Mass and Balance
Mass and Balance
The mass of an aircraft and the location of its centre of gravity are vital information required before commencement of any flight.
The AFM (AFM) contains critical mass and balance data, for example:
- Maximum empty mass;
- Maximum fuel load and effect on centre of gravity of fuel in different tanks;
- Maximum freight or passenger load in any compartment and effect on centre of gravity;
- Maximum mass permitted for take-off and landing;
- Critical positions (forward and aft) of centre of gravity for take-off, in flight and for landing.
Knowing the actual aircraft empty weight and position of its centre of gravity, the passenger and freight load and the planned fuel load, the actual weight of the aircraft and location of is centre of gravity can be calculated for any point in flight.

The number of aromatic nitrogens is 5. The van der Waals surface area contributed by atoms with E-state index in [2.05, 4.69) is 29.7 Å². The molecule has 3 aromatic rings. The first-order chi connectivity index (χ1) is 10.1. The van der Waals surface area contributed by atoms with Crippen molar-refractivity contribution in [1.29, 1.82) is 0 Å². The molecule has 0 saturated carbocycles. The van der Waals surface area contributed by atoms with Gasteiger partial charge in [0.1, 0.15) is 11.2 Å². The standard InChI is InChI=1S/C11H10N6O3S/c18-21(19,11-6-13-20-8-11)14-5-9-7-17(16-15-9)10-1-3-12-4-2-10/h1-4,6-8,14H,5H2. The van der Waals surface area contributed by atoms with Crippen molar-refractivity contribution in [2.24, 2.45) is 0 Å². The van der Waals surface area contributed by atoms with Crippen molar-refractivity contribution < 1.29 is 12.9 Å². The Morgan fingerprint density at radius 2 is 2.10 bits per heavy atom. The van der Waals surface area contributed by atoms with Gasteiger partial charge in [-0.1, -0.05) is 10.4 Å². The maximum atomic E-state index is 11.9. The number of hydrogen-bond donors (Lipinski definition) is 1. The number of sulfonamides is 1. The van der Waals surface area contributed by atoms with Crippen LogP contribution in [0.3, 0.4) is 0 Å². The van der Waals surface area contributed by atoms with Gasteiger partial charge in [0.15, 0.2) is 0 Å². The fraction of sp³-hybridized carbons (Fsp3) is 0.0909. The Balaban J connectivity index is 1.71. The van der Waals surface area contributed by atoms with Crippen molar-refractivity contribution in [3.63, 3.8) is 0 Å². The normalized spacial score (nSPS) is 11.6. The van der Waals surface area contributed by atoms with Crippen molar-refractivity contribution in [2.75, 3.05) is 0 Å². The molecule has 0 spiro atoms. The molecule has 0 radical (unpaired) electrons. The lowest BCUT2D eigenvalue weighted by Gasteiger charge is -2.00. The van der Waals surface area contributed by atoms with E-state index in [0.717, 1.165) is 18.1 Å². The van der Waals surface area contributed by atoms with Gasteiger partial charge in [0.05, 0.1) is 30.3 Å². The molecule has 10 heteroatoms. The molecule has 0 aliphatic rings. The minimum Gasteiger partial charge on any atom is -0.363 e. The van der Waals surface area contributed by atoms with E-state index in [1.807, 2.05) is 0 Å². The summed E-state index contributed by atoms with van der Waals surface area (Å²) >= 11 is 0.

The calculated or actual take-off mass must not exceed:
- the AFM maximum permitted take-off mass; or,
- the maximum take-off mass determined in aircraft performance calculations.
The calculated or actual landing mass must not exceed:
- the AFM maximum permitted lnding mass; or,
- the maximum landing mass determined in aircraft performance calculations for the destination and for any alternate aerodromes.
The aircraft centre of gravity must at all times remain within the limits specified in the AFM for the relevant stage of flight.
- Centre of Gravity(CG)
- CL60, Teterboro USA, 2005: On 2 February 2005, a Challenger, belonging to Platinum Jet Management, crashed after taking off from Teterboro, New jersey, USA. The aircraft's center of gravity was well forward of the forward takeoff limit.
ICAO Annex 8: Airworthiness of Aircraft.
US FAA Aircraft Weight and Balance